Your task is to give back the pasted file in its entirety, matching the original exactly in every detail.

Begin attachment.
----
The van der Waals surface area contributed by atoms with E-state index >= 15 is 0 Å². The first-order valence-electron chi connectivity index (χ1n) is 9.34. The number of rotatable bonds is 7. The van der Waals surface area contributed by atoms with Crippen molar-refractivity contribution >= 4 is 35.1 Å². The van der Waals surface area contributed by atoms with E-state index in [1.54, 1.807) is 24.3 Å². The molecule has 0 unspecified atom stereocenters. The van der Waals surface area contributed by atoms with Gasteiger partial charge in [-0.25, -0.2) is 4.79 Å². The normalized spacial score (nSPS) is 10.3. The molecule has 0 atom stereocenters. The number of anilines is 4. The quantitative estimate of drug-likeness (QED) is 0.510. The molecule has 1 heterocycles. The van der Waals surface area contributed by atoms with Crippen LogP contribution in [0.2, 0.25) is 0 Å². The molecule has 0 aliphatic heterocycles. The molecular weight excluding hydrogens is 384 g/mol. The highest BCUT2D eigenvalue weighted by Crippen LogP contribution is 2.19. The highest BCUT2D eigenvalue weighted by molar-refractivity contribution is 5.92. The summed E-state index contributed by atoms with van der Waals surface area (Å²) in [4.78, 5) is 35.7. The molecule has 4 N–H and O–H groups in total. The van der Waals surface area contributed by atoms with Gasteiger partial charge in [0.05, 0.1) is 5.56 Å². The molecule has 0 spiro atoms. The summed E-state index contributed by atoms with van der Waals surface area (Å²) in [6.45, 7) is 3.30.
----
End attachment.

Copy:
The van der Waals surface area contributed by atoms with E-state index >= 15 is 0 Å². The first-order valence-electron chi connectivity index (χ1n) is 9.34. The number of rotatable bonds is 7. The van der Waals surface area contributed by atoms with Crippen molar-refractivity contribution >= 4 is 35.1 Å². The van der Waals surface area contributed by atoms with E-state index in [1.54, 1.807) is 24.3 Å². The molecule has 0 unspecified atom stereocenters. The van der Waals surface area contributed by atoms with Gasteiger partial charge in [-0.25, -0.2) is 4.79 Å². The normalized spacial score (nSPS) is 10.3. The molecule has 0 atom stereocenters. The number of anilines is 4. The quantitative estimate of drug-likeness (QED) is 0.510. The molecule has 1 heterocycles. The van der Waals surface area contributed by atoms with Crippen LogP contribution in [0.2, 0.25) is 0 Å². The molecule has 0 aliphatic heterocycles. The molecular weight excluding hydrogens is 384 g/mol. The highest BCUT2D eigenvalue weighted by Crippen LogP contribution is 2.19. The highest BCUT2D eigenvalue weighted by molar-refractivity contribution is 5.92. The summed E-state index contributed by atoms with van der Waals surface area (Å²) in [4.78, 5) is 35.7. The molecule has 4 N–H and O–H groups in total. The van der Waals surface area contributed by atoms with Gasteiger partial charge in [0.05, 0.1) is 5.56 Å². The molecule has 0 spiro atoms. The summed E-state index contributed by atoms with van der Waals surface area (Å²) in [6.45, 7) is 3.30.